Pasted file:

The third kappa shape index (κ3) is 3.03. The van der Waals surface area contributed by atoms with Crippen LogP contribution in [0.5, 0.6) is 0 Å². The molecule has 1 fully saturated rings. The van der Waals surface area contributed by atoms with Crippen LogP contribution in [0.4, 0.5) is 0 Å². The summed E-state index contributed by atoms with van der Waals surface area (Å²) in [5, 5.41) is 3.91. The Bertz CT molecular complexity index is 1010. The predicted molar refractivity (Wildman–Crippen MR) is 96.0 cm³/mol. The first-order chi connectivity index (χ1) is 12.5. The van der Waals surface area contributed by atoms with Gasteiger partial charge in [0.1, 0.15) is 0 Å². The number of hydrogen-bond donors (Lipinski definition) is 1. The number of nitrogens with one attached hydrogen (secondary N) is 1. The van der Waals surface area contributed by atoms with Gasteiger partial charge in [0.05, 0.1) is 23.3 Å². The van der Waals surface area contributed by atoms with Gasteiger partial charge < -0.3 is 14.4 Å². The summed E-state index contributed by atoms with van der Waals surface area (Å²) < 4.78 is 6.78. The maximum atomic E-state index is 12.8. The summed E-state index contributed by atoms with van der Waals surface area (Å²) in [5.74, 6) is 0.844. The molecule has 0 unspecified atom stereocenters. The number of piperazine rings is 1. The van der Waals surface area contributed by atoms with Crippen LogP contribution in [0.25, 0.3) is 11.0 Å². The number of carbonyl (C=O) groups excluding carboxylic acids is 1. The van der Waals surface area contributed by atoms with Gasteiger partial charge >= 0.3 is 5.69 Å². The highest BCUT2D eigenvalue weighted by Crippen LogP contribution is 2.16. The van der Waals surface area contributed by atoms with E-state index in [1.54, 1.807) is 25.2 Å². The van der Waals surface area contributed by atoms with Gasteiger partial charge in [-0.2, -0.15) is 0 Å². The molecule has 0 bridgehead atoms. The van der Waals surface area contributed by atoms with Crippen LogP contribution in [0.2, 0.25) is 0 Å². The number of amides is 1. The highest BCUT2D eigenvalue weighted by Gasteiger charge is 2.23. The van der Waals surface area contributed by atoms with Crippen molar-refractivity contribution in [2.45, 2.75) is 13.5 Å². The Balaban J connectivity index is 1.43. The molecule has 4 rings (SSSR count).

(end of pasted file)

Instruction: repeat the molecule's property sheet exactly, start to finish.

The third kappa shape index (κ3) is 3.03. The van der Waals surface area contributed by atoms with Crippen LogP contribution in [0.5, 0.6) is 0 Å². The molecule has 1 fully saturated rings. The van der Waals surface area contributed by atoms with Crippen LogP contribution in [0.4, 0.5) is 0 Å². The summed E-state index contributed by atoms with van der Waals surface area (Å²) in [5, 5.41) is 3.91. The Bertz CT molecular complexity index is 1010. The predicted molar refractivity (Wildman–Crippen MR) is 96.0 cm³/mol. The first-order chi connectivity index (χ1) is 12.5. The van der Waals surface area contributed by atoms with Gasteiger partial charge in [0.1, 0.15) is 0 Å². The number of hydrogen-bond donors (Lipinski definition) is 1. The number of nitrogens with one attached hydrogen (secondary N) is 1. The van der Waals surface area contributed by atoms with Gasteiger partial charge in [0.05, 0.1) is 23.3 Å². The van der Waals surface area contributed by atoms with Gasteiger partial charge < -0.3 is 14.4 Å². The summed E-state index contributed by atoms with van der Waals surface area (Å²) < 4.78 is 6.78. The maximum atomic E-state index is 12.8. The summed E-state index contributed by atoms with van der Waals surface area (Å²) in [5.74, 6) is 0.844. The molecule has 0 unspecified atom stereocenters. The number of piperazine rings is 1. The van der Waals surface area contributed by atoms with Crippen LogP contribution in [0.25, 0.3) is 11.0 Å². The number of carbonyl (C=O) groups excluding carboxylic acids is 1. The van der Waals surface area contributed by atoms with Gasteiger partial charge >= 0.3 is 5.69 Å². The highest BCUT2D eigenvalue weighted by Crippen LogP contribution is 2.16. The van der Waals surface area contributed by atoms with E-state index in [1.54, 1.807) is 25.2 Å². The van der Waals surface area contributed by atoms with Gasteiger partial charge in [-0.2, -0.15) is 0 Å². The molecule has 0 bridgehead atoms. The van der Waals surface area contributed by atoms with Crippen LogP contribution in [0.2, 0.25) is 0 Å². The number of amides is 1. The highest BCUT2D eigenvalue weighted by Gasteiger charge is 2.23. The van der Waals surface area contributed by atoms with Crippen molar-refractivity contribution in [2.45, 2.75) is 13.5 Å². The Balaban J connectivity index is 1.43. The molecule has 4 rings (SSSR count).